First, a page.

A Chinese propaganda newspaper has encouraged Beijing to bomb Australia if Canberra supports US military action in protecting Taiwan.
Hu Xijin, the editor-in-chief of The Global Times, which is seen as Beijing’s mouthpiece on foreign policy to the world, said China should retaliate with ‘long-range strikes’ if Australia gets involved in a potential military conflict over Taiwan.
‘I suggest China make a plan to impose retaliatory punishment against Australia once it militarily interferes in the cross-Straits situation,’ he wrote in an opinion piece.
‘The plan should include long-range strikes on the military facilities and relevant key facilities on Australian soil if it really sends its troops to China’s offshore areas and combats against the PLA (People’s Liberation Army).’
Mr Hu said it would be important for the Chinese government to send a strong message about the plan for retaliatory military action ‘to deter the extreme forces of Australia’ from ‘committing irresponsible actions’.
He warned Australia ‘they must know what disasters they would cause to their country’ if they were ‘bold enough to coordinate with the US to militarily interfere in the Taiwan question’.
Beijing mouthpiece The Global Times said China should launch ‘long-range strikes’ on Australia’s military facilities if Australia combats the People’s Liberation Army in a potential war in the Taiwan Straits. Pictured, PLA soldiers in Kashgar, northwestern China’s Xinjiang region
Pine Gap (pictured), a joint US-Australian listening and tracking base just outside Alice Springs has been nominated as a site China may possibly target if it wanted to ‘hurt the US’
The Global Times editor-in-chief Hu Xijin warned Australia ‘they must know what disasters they would cause to their country’ if the country’s military join the US to ‘interfere in the Taiwan question’. Pictured, file image of Australian Army soldiers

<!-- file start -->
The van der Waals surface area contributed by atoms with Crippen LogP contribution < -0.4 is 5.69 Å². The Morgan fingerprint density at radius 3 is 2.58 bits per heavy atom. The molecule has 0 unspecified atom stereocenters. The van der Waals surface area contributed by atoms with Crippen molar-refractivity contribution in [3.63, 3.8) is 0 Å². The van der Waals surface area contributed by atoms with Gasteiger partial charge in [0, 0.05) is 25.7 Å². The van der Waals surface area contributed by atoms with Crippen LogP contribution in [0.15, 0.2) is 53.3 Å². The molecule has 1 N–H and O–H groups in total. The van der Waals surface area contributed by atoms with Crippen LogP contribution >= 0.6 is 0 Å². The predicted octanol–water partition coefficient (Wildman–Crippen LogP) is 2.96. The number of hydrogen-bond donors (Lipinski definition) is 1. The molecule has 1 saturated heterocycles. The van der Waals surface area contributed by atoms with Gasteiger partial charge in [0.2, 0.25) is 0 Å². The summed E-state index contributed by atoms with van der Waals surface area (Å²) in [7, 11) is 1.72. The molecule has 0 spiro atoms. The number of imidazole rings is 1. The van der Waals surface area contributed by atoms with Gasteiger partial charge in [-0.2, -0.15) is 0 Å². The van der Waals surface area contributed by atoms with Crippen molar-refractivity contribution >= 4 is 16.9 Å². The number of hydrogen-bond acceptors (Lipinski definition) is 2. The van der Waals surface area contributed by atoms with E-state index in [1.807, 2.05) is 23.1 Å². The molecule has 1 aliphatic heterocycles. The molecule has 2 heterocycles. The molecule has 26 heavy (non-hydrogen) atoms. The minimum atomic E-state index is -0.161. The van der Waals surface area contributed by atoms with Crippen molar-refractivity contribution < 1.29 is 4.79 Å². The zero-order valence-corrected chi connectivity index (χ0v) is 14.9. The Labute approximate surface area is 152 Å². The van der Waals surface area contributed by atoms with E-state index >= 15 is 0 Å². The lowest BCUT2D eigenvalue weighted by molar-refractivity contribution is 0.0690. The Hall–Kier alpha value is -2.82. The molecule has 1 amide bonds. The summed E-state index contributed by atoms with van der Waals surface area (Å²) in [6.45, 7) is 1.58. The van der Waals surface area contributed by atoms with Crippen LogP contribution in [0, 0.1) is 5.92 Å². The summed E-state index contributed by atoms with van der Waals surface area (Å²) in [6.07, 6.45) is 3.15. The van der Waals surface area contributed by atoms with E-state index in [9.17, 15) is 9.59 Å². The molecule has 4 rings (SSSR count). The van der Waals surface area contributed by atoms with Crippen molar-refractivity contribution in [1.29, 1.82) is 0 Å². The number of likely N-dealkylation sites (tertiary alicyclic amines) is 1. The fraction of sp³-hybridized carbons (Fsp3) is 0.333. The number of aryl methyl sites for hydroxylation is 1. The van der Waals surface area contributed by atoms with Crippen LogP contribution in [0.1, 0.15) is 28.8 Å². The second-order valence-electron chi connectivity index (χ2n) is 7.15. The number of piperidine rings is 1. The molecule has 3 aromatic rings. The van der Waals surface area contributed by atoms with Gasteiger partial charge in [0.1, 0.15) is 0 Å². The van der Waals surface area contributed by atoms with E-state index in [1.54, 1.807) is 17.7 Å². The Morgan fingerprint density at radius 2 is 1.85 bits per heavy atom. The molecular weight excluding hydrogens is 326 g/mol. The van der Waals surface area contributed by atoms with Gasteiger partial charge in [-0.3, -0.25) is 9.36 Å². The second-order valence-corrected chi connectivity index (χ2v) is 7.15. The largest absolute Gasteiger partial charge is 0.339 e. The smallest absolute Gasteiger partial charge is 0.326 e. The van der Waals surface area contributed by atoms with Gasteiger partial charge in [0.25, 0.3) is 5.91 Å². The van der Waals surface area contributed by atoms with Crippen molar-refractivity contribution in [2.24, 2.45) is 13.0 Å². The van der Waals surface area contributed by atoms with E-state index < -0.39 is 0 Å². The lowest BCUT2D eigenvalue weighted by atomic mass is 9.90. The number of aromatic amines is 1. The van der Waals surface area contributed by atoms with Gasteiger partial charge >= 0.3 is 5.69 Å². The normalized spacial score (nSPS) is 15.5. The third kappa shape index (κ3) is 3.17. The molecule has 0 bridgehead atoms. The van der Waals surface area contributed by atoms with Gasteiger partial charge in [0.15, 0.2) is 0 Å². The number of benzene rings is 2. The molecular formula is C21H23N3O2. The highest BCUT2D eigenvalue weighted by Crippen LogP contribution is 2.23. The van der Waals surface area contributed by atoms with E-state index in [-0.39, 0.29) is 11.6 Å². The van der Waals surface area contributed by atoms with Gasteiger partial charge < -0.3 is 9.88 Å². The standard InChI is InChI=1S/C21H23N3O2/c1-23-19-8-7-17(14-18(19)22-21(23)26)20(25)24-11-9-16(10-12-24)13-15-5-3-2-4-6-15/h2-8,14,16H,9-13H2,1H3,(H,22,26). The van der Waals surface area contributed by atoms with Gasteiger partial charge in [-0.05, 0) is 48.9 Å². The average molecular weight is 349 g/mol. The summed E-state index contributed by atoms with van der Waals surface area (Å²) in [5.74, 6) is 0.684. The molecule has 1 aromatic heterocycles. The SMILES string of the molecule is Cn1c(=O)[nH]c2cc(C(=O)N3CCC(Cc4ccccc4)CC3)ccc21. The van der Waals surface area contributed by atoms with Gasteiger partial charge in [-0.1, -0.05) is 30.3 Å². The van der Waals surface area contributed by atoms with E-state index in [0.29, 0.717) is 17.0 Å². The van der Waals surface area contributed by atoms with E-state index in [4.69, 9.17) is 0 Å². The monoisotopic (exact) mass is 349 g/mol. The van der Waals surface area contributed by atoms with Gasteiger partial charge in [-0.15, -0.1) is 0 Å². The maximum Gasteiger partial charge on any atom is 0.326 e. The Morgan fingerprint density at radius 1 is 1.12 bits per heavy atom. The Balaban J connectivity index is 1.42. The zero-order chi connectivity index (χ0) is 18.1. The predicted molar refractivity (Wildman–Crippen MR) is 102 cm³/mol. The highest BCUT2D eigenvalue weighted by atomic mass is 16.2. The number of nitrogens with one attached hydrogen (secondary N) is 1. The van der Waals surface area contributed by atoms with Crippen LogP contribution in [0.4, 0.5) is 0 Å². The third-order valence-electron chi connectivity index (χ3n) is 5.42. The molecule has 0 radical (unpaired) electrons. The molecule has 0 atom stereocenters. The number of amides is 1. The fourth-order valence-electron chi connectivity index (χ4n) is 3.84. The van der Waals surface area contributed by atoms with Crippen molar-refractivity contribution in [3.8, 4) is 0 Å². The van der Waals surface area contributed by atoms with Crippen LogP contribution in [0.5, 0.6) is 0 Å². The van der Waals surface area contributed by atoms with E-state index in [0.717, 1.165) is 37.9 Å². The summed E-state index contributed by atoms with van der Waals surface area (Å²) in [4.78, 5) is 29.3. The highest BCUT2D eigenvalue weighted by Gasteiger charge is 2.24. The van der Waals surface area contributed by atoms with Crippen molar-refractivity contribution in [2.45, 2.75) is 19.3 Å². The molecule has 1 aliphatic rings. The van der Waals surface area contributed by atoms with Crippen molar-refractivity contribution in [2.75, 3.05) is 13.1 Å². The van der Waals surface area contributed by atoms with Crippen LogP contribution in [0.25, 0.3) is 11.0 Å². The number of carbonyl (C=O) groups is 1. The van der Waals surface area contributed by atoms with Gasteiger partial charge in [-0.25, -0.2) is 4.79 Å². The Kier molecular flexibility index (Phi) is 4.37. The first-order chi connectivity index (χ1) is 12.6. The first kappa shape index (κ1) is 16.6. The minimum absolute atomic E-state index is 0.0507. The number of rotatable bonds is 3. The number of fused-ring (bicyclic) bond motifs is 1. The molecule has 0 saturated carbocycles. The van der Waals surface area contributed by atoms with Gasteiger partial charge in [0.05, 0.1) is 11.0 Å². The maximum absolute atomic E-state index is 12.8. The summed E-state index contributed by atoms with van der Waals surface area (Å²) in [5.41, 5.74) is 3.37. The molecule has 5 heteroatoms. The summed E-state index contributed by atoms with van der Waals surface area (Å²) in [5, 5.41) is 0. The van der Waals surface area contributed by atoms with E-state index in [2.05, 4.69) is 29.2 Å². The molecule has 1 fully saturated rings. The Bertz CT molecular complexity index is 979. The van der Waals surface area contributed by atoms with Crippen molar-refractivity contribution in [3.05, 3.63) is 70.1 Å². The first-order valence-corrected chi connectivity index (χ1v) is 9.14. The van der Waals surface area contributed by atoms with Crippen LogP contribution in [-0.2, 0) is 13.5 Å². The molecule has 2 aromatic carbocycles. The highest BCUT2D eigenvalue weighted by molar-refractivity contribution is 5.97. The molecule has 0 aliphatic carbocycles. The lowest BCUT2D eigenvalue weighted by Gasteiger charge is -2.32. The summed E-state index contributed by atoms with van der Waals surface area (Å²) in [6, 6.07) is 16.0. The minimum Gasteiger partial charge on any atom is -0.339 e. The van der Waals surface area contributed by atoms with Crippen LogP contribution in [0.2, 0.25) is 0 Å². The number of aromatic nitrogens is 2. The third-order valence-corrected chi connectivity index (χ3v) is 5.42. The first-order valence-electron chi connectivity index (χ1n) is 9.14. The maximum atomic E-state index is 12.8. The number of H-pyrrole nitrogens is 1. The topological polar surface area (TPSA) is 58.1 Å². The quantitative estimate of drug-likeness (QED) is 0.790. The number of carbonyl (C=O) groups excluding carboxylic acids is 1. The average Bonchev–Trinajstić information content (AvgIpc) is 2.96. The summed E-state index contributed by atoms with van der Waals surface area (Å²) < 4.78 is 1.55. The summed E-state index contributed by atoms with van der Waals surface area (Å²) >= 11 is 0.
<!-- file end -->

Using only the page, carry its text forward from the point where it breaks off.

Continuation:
Mr Hu also claimed while ‘China loves peace’ and would ‘not take the initiative to pick a fight with faraway Australia’, he was quick to point out the country has ‘long-range missiles with conventional warheads’ that could target Australian military objectives.
The joint US-Australian intelligence-gathering base at Pine Gap, just outside Alice Springs, the Jindalee Operational Radar Network and signals intelligence facility at Geraldton were nominated by The Australian’s foreign editor Greg Sheridan as possible sites China might target to ‘hurt the US and its military capability’.
Turmoil surrounding Taiwan reached fever pitch in recent weeks after China repeatedly incurred on Taipei’s airspace and maritime borders, sending 25 military aircraft into its defence ‘identification zone’.
There are grave fears Beijing will militarily force Taiwan to reunify with mainland China under President-for-life Xi Jinping and the country’s ‘One China’ policy.
Taiwan, backed by the US and Japan, has endured a longstanding conflict with Beijing since a separate government was established on the island following the Chinese Civil War in 1949.
Taiwan has democratically-elected leaders and fiercely opposes reunification and the totalitarian rule of Beijing but Communist Party rhetoric is growing more aggressive when it comes to annexing the island.
The island nation remains an important ally of western democratic countries for its close proximity to China and because it produces a significant supply of semiconductor microchips at a time when there is a major global shortage.
Pressure is mounting on Australia and fellow ‘Quad’ members – Japan, India and the US – to keep Beijing’s forces at bay as tensions escalate.
This graph shows the differing military capabilities of China and Australia as tensions between the two countries mount and The Global Times calls for possible military intention by Beijing
China has also warned Australia it must fall in line with its policy to ‘reunify’ the disputed island of Taiwan if it wants to trade to return to normal. Pictured: Chinese Navy personal stand guard
Mr Hu’s comments come less than two weeks after China warned Australia it must support its policy to ‘reunify’ with Taiwan if it wants the trade war to end.
Chinese Foreign Ministry spokesman Wang Wenbin late last month accused Canberra of ‘meddling’ in China’s internal affairs and said there is ‘no room for any form of Taiwan independence’.
‘Taiwan is an inalienable part of China’s territory, and the Taiwan issue is purely China’s internal affairs that involves China’s core interests and allows no foreign interference,’ Mr Wang said.
‘China must and will be reunified. We are willing to do our utmost to strive for the prospect of peaceful reunification, but will never leave any room for any forms of ‘Taiwan independence’ secessionist activities.
‘We hope the Australian side can… avoid sending any wrong signal to Taiwan independence forces, and take more actions that is conducive to peace and stability across the strait and for China-Australia relations.’